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 It's dawn, April 25th, 2014.

Today is ANZAC Day, the Australia-New Zealand equivalent to Memorial Day.  The Australian and New Zealand flags flutter from the trucks.  Time for the "Dawn Service" at Castle Argghhh!

New Zealand Website
on ANZAC Day.

The Australian Equivalent.

The Gallipoli Campaign was the brainchild of Winston Churchill, an attempt to force the Dardanelles and reach the Black Sea, freeing up the Russian Black Sea Fleet and opening up new routes of supply and a new thrust at the Austrians and Germans via the Balkans. Churchill really had the hots for the idea that Italy and the Balkans represented the "soft underbelly" of Europe. He was to be all for going in that way during WWII, as well. Gallipoli, along with the treatment and use of Commonwealth troops in France, marked the high tide of Britain's command and control of Commonwealth Forces. The propensity of British Generals to use non-UK troops for the really bloody work, while at the same time treating them as second-class citizens, caused the command relationships to be much different in WWII. Especially since, pound for pound, the Commonwealth soldiers were in main, better quality troops than those from the UK (exceptions on both sides abounding, of course). Like it or no, the colonials were, if nothing else, generally healthier than their UK counterparts. Regardless, all the soldiers quality was oft-times squandered by execrable generalship. In case there is any doubt how Australians felt about it, this picture is of the Sydney Memorial.

For the Turks? This was a moment of great pride for them, marking as it did the end of a long slide to obscurity and mediocrity, and cemented Ataturk's reforms and the establishment of a secular state - and gave the Army the imprimatur of the guardian of the state's secular nature - though that hasn't always gone well...

The Arsenal at Argghhh! has several items with an ANZAC connection. Our WWI-era Vickers machine gun is an ex-Turkish gun - and by the serial number is *not* one of the ones provided to Turkey in 1940 (to keep them neutral) but is in all probability a captured gun, reworked (the Turks were always tinkering with their weapons, trying to stretch their service life. Hi-res, click here, here, here, and here. Second, we have a M1893 Turkish Mauser, which is quite possibly (by age and ship date to Turkey) but unverifiably a Gallipoli vet. This rifle sports a Sanderson-made M1907 bayonet, captured by the Turks and reworked to fit the Mauser. We also have a 2nd Military District bayonet (Australian) that has been through the same treatment. Since invading at Gallipoli was a Brit idea, it's the Brit bayonet that hangs on the Turk rifle. Last, but not least, we have an enameled drinking cup recovered from the fighting pits around Tobruk, in North Africa, to give us a Second World War flavor.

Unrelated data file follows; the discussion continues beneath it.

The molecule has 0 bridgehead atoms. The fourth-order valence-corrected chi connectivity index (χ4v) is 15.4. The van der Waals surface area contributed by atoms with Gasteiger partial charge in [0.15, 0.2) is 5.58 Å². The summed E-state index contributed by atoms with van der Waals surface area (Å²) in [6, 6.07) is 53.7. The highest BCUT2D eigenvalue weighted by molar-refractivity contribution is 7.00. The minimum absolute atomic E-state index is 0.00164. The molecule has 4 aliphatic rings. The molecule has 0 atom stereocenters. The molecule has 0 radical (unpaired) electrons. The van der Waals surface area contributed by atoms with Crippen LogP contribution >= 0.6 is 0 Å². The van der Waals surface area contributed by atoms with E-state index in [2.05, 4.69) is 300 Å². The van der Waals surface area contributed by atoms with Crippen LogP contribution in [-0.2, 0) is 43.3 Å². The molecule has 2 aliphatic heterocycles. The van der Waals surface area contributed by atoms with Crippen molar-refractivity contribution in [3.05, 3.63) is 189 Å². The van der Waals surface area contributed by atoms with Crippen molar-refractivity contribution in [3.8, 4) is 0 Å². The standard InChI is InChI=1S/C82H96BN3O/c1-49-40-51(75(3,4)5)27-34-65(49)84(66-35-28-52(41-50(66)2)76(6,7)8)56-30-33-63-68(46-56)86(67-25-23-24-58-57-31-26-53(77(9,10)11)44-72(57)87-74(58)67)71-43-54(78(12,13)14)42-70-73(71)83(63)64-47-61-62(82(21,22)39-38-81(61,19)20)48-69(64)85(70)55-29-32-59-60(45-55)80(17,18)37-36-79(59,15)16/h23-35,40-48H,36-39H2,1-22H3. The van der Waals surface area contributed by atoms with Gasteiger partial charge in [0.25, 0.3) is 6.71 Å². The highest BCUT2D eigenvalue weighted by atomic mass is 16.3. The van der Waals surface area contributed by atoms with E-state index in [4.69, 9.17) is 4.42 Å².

Hi-res, click here. Last, but not least, are the dogtags. Body recovery being tough in the conditions under which the campaign at Gallipoli was fought, when Aussie troops went 'over the top' many would leave a bayonet or stick stuck in the sandbags or walls of the trench, with their dogtags hanging from 'em. If, after the battle, they were still there...

The  Kiwis and Aussies have soldiered with us during the Long War.  We appreciate their service and sacrifices.

For the Commonwealth soldier, the equivalent of Taps is the Last Post.

Now is the time at Castle Argghhh! when we dance: In Memoriam



John, thank you again for remembering our brothers and sisters in arms from around the world. I was lucky enough to meet some of these fine troops when I was in Aldershot, U.K. with the British Airborne in 1986. Taps was played...!
 A beautiful day for the Dawn Service in Melbourne. Coldest morning for a few years, but still a record crowd.  That's me and my daughter, second from the left ;-)
Well said, John.